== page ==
A surging stock market powered U.S. household wealth to a record high of more than $154 trillion in the second quarter, aided by a rebound in property values, Federal Reserve data out on Friday showed.
Household net worth rose 3.7% to $154.28 trillion in the period from April through June from $148.79 trillion at the end of the first quarter, the Fed said in its quarterly snapshot of the balance sheets of households, businesses and federal, state and local governments.
The data showed households have fully recouped the wealth losses generated by a crushing bear market for stocks and weaker real estate values through much of last year as the Fed kicked off an aggressive campaign to rein in inflation through large, rapid-fire interest rate increases.
The Standard & Poor's 500 total return index (.SPXTR), including reinvested dividends, delivered an 8.7% return in the second quarter, its largest gain since the final three months of 2021. The equity market's rally added $2.6 trillion to household net worth, accounting for nearly half of the overall wealth gain in the quarter.
Real estate was the other large driver, with property values rising for first time since the second quarter of 2022, contributing $2.5 trillion to the increase in net worth.
Household wealth at the end of June exceeded the previous record high of $152.49 trillion set in the first quarter of 2022 by about $1.8 trillion, or 1.2%.
HOUSEHOLD CASH DOWN
The data showed the size of households' cash warchests - comprising a variety of bank deposits and money market mutual fund holdings - continued to dwindle, declining for a record fifth straight quarter to $17.7 trillion.
A major contributor to the resilience of consumer spending, that stockpile at the end of June was down by $66 billion from the end of March and had fallen by more than $560 billion from its peak of nearly $18.3 trillion at the end of the first quarter of 2022.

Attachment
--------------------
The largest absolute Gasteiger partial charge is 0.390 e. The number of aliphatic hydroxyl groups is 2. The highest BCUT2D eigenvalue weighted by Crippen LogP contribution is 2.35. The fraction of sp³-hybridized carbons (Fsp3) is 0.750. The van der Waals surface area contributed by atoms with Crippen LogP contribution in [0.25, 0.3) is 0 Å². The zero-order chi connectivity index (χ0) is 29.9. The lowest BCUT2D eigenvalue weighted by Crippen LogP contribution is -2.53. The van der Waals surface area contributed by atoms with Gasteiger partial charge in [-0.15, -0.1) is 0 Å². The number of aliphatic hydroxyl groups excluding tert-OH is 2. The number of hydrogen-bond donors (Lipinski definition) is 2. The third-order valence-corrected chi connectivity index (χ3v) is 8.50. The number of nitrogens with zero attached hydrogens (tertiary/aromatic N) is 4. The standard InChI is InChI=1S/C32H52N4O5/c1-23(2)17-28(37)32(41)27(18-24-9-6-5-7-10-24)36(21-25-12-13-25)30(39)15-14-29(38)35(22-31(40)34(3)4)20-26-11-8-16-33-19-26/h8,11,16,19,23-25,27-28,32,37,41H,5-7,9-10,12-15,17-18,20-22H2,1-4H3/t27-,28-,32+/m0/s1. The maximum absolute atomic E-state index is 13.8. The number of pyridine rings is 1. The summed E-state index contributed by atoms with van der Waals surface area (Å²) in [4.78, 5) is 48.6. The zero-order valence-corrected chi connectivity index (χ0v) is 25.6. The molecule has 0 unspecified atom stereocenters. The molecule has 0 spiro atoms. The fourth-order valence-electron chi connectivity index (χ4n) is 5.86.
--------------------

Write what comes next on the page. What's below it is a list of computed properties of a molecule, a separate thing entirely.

Household savings habits continued to shift away from banks, which have been slow to keep up with the Fed's rate hikes by offering higher interest rates on checking and savings accounts and, until recently, certificates of deposit. Bank deposits fell by more than $200 billion to below $14.2 trillion, while money market fund balances climbed by $137 billion to a record of more than $3.5 trillion.
Debt levels for households, businesses and governments kept rising in the second quarter, though the pace of increase varied widely by sector.
Total nonfinancial debt increased at an annualized rate of 6.3% - the fastest since the first quarter of 2021 - to $71.2 trillion, with households and businesses each accounting for roughly $20 trillion and government $31.3 trillion.
The main driver of the increase was the 12.7% annualized increase in federal government debt, the largest since the record increase in the second quarter of 2020 that had fueled the first round of pandemic relief spending. The U.S. Treasury ramped up bond issuance late in the second quarter after the Biden administration and Congress struck a deal to suspend the federal debt ceiling and avoid a government default.
Business debt growth, meanwhile, moderated substantially, climbing at just a 1.9% annualized rate in the second quarter, its slowest growth since the final three months of 2020.